Record Display for the EPA National Library Catalog


Main Title Effects of Acidic Precipitation on the North American Continent.
Author Gibson, J. H. ; Linthurst, R. A. ;
CORP Author Colorado State Univ., Fort Collins. Natural Resources Ecology Lab. ;North Carolina State Univ. at Raleigh. Dept. of Botany.;Corvallis Environmental Research Lab., OR.
Year Published 1985
Report Number EPA/600/D-85/179;
Stock Number PB85-239382
Additional Subjects Dry deposition ; Wet methods ; Atmospheric chemistry ; Land pollution ; Chemical reaction mechanisms ; Ecology ; Acid rain ; North America ; Air pollution effects ; Ecosystems ; Atmospheric chemistry
Library Call Number Additional Info Location Last
NTIS  PB85-239382 Some EPA libraries have a fiche copy filed under the call number shown. 07/26/2022
Collation 22p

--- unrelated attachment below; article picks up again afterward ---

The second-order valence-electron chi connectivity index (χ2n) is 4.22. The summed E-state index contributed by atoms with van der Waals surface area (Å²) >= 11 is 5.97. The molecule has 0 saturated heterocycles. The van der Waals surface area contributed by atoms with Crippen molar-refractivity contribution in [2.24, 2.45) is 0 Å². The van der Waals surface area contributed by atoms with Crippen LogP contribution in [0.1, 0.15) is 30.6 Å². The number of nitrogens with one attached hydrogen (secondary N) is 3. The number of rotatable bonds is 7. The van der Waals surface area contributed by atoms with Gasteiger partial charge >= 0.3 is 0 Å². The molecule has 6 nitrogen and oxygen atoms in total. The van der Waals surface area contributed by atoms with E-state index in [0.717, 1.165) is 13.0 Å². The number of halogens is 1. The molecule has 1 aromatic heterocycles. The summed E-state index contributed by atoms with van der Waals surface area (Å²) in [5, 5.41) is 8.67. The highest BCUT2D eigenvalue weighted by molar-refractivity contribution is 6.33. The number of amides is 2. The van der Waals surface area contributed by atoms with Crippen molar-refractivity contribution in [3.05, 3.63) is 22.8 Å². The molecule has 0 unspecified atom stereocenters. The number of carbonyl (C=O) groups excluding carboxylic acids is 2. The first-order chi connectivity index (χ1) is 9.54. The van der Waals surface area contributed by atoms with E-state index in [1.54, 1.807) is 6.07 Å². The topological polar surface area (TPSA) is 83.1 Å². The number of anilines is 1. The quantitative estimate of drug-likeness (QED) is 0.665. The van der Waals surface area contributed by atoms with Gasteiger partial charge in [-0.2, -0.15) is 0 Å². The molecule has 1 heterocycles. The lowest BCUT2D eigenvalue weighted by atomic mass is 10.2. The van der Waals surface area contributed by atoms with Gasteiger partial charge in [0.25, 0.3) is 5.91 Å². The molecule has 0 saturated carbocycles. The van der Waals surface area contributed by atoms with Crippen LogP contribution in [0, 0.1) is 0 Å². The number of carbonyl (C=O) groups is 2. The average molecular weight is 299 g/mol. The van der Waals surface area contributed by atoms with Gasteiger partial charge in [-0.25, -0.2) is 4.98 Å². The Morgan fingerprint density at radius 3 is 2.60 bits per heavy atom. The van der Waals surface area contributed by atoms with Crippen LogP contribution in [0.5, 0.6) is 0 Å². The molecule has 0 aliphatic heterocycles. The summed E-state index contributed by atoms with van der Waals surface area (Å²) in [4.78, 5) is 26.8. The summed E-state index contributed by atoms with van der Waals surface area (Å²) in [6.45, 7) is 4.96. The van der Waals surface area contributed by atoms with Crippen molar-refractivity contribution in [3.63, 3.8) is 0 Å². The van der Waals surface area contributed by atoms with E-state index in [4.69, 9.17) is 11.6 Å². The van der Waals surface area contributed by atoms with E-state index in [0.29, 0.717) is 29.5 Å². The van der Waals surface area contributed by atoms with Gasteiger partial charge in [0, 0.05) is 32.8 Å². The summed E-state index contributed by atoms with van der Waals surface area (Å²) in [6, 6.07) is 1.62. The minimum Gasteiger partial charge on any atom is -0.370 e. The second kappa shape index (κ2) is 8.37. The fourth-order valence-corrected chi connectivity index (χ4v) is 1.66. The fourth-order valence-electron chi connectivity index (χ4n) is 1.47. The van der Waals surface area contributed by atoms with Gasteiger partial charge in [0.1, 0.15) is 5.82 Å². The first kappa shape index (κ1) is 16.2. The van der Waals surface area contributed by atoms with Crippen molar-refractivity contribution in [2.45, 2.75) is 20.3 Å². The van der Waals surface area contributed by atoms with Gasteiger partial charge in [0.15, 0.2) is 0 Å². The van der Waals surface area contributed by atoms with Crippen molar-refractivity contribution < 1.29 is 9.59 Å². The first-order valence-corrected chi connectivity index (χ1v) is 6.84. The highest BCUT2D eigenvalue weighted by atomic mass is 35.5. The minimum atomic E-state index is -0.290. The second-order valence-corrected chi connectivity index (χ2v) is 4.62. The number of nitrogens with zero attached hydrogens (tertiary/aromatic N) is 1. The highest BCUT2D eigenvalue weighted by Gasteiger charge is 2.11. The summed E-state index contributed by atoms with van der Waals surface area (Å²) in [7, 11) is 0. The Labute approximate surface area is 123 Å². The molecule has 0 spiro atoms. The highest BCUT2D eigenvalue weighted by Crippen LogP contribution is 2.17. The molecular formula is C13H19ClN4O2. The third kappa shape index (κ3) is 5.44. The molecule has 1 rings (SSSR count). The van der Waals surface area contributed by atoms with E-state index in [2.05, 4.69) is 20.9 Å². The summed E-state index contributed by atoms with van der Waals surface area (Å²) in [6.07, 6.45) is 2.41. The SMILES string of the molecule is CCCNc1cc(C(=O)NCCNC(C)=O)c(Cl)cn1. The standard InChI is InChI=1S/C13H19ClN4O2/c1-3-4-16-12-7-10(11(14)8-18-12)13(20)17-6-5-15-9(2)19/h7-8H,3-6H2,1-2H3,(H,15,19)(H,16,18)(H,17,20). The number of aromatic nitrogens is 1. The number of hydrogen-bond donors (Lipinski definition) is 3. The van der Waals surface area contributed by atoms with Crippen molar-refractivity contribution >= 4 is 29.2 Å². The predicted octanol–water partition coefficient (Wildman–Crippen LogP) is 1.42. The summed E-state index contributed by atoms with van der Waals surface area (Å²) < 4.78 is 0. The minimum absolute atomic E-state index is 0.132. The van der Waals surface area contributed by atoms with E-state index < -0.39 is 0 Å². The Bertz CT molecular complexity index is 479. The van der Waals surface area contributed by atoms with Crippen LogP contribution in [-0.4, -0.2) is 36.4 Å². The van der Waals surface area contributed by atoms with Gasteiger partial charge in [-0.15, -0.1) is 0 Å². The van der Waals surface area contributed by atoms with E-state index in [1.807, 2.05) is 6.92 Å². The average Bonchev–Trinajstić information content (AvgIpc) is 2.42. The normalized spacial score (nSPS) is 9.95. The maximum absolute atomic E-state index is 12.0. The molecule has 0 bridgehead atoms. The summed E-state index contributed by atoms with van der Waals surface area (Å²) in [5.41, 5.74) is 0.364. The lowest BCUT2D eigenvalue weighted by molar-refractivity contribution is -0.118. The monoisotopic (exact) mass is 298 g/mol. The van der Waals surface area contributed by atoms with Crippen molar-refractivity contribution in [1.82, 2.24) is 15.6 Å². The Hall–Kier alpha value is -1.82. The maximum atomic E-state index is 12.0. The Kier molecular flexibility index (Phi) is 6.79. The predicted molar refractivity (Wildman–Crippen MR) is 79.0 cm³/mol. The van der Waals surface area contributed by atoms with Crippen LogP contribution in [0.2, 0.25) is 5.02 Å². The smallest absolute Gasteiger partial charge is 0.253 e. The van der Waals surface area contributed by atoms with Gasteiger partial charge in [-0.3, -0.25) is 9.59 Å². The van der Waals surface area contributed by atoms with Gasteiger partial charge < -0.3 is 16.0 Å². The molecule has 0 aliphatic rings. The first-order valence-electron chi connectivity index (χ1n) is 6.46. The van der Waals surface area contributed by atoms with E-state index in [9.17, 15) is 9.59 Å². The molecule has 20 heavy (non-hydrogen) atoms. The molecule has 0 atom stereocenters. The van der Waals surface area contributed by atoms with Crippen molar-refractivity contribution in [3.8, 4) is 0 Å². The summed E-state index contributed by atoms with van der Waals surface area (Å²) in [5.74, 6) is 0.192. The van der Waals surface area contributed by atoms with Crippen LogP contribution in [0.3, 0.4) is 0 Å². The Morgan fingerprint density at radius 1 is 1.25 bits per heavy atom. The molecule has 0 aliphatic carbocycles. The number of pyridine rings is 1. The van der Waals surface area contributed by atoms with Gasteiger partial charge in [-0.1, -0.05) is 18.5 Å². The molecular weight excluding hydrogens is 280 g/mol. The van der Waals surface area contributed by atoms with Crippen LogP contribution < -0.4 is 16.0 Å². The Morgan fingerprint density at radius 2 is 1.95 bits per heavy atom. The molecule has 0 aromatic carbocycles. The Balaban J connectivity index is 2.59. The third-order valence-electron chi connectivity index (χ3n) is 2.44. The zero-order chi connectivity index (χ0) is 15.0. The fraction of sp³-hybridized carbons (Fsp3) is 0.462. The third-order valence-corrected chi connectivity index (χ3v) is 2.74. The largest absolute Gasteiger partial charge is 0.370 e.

Since the mid 70's there has been a growing concern in the U.S. and Canada about the widespread deposition of acidic materials from the atmosphere. Acid rain is now found over most or all of the northeastern U.S. and southeastern Canada. As they rely more heavily on coal as our major energy source, it is likely that the problem will become more widespread. A major response in both Canada and the U.S. has been the organization of nationwide monitoring programs to assess the geographic and temporal trends in chemical deposition and the initiation of surveys and research efforts to determine current and future impacts on aquatic and terrestrial systems. Both U.S. and Canada monitoring studies show the presence of acid rain in western areas, but at levels several times less acidic than in the east. Surveys based on geological materials and soil types indicate sensitive areas in both countries. Gradual acidification of lakes and streams has seriously affected fish populations in some areas. Leaching of aluminum, heavy metals and plant nutrients from soils affect water quality and may have implications with respect to reduced forest productivity. Extensive programs are underway to determine the extent of potential damage to crops and economic losses. Many other research efforts are underway in both countries to assess both beneficial and detrimental impacts of chemical deposition.